One could give rewards for achieving subgoals, but then there
is the danger of the agent finding ways of achieving these
subgoals without achieving the real goal – winning.
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Returns
The agent’s goal is to maximize the reward it receives in the long
run, that is the return
r +r +r +...t+1 t+2 t+3
More precisely we aim to maximize the mean or expected return
E[R ], where R is some function of the reward sequence above.t t
In the simplest case the return is
R = r +r +r +...+rt t+1 t+2 t+3 T
where T is the final time step. This makes sense for tasks
like games that have terminal states. A sequence of agent-
environment interactions of this type are known as an episode
and the tasks known as episodic tasks.
Continuous tasks go on continually without limit. In this case
the return may also have no limit, for example if T =∞ and
the reward is +1 in each time step. To overcome this problem
we introduce discounting, that is a discounted return:
∞X
2 kR = r +γr +γ r +... = γ rt t+1 t+2 t+3 t+k+1
k=0
where the parameter 0≤ γ≤ 1 is called the discount rate.
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Markov Decision Processes Action-Value Function for Policy π
2 πA reinforcement learning task that satisfies the Markov property Deciding which action to take using the value function V
is called a Markov decision process (MDP). If the state and requires a one-step-ahead search to yield the long-term optimal
action spaces are finite, its called a finite MDP and are all you action. This is not alway possible (for example a robot cannot
need to understand 90% of modern reinforcement learning. take the action to jump off a cliff and see what the value of the
resulting state is) and so action-values must be used.
A finite MDP is defined by its state and action sets and by the
one-step dynamics of the environment. Given any state s and It is also possible to define the value of taking actiona in states
0action a, the probability of each possible next state, s, is under a policy π, as the expected return starting from s, taking
action a, and thereafter following policy π, formally˛ˆ ˜a 0˛P 0 = Pr s = s s = s,a = at+1 t tss ˛ˆ ˜π ˛Q (s,a) = E R s = s,a = aπ t t t
also known as transition probabilities. Similarly, the expected » ˛ –∞X ˛
kvalue of the next reward is, ˛= E γ r s = s,a = aπ t+k+1 t t˛
k=0ˆ ˛ ˜a 0˛R = E r s = s,a = a,s = s0 t+1 t t t+1ss
a aThe quantities P and R completely specify the most0 0ss ss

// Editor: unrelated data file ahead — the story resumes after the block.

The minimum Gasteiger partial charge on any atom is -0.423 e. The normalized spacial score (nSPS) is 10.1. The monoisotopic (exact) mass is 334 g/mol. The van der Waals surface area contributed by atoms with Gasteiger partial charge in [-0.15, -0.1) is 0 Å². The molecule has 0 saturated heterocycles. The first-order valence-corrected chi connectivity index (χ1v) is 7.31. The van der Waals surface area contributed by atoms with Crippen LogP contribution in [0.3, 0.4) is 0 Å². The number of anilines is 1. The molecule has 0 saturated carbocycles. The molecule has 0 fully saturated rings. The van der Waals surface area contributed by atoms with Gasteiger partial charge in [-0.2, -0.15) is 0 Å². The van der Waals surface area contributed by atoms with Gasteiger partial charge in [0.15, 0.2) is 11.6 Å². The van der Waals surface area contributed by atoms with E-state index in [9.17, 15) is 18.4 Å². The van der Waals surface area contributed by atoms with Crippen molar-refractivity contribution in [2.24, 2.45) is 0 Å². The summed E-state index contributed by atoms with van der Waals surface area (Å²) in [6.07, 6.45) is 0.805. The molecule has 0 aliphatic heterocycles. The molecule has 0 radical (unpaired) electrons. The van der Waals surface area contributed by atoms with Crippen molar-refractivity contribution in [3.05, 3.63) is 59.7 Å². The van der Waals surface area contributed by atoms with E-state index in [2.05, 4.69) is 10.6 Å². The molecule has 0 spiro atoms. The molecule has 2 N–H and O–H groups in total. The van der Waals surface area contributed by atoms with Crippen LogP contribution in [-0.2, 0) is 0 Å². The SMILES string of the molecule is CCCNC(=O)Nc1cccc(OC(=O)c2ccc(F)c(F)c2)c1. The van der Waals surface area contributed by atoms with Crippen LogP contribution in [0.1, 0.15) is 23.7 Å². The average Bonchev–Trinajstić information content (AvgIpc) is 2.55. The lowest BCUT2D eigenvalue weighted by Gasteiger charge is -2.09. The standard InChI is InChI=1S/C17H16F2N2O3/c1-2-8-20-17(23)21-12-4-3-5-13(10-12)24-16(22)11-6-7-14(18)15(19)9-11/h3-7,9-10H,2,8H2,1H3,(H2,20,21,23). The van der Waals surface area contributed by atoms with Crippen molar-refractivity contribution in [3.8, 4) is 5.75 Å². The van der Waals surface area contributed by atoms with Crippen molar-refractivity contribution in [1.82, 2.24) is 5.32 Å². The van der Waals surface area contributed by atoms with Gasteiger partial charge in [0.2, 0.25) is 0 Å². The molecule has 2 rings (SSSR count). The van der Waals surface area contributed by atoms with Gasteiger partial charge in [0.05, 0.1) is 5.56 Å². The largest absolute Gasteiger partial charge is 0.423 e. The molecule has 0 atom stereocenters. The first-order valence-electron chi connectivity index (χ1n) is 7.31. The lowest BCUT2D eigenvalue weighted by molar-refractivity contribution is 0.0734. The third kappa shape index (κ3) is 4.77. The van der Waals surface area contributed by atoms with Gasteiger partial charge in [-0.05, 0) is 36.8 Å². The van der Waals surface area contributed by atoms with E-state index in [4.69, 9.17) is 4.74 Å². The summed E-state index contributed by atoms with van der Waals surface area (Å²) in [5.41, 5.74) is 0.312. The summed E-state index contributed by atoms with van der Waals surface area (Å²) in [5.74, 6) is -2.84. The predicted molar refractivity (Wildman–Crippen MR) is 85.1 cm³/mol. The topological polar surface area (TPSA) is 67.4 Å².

important aspects of the dynamics of a finite MDP.
2The Markov property is only that the present state gives any information of the future
behaviour of the process.
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State-Value Function for Policy π Afterstate-Value Function for Policy π
Recall that a policy, π, is a mapping from each state, s∈ S, Afterstates are states immediately after an agent takes some
and action a∈ A(s), to the probability of π(s,a) of taking action. Values for these afterstates are called afterstate values.
action a when in state s. The value of a state s under a policy Afterstates are useful when we have knowledge of an initial part
π is the expected return when starting in states and followingπ of the environment’s dynamics but not the full dynamics. For
thereafter, or formally for MDPs as, example, in chess we know what the resulting position will be
for each possible move, but not how the opponent will reply.» ˛ –∞Xˆ ˛ ˜ ˛ Learning afterstate values for games should reduce learning timeπ k˛ ˛V (s) =E R s = s =E γ r s = sπ t t π t+k+1 t˛ because there may be many state-actions (position-move) pairs
k=0
that produce the same resulting state (position). An Afterstate-
whereE denotes the expected value given that the agent follows value function is therefore neither a state-value function nor anπ
action-value function.policy π. Note that the value of a terminal state is zero, since
we set in this case 0 = r = r = ... and in this case weT+1 T+2
can also set γ = 1
14 16version 0.0.3 March 17, 2005
Optimal Policy and Optimal Value Function
0A policy π is defined to be better than or equal to a policy π if
0its expected return is greater than or equal to that of π for all
0π πstates, in other words V (s)≥ V (s),∀s∈S.
There is also at least one policy that is better than or equal
∗to all other policies. This is an optimal policy π . Optimal
policies share the same state-value function, called the optimal

state-value function, denotedV and also share the same optimal

action-value function, denoted Q .
Any policy that is greedy with respect to the optimal value
∗ ∗function V or Q is an optimal policy. Note that
∗ ∗V (s) = max Q (s,a)
a∈A(s)
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Iterative Policy Evaluation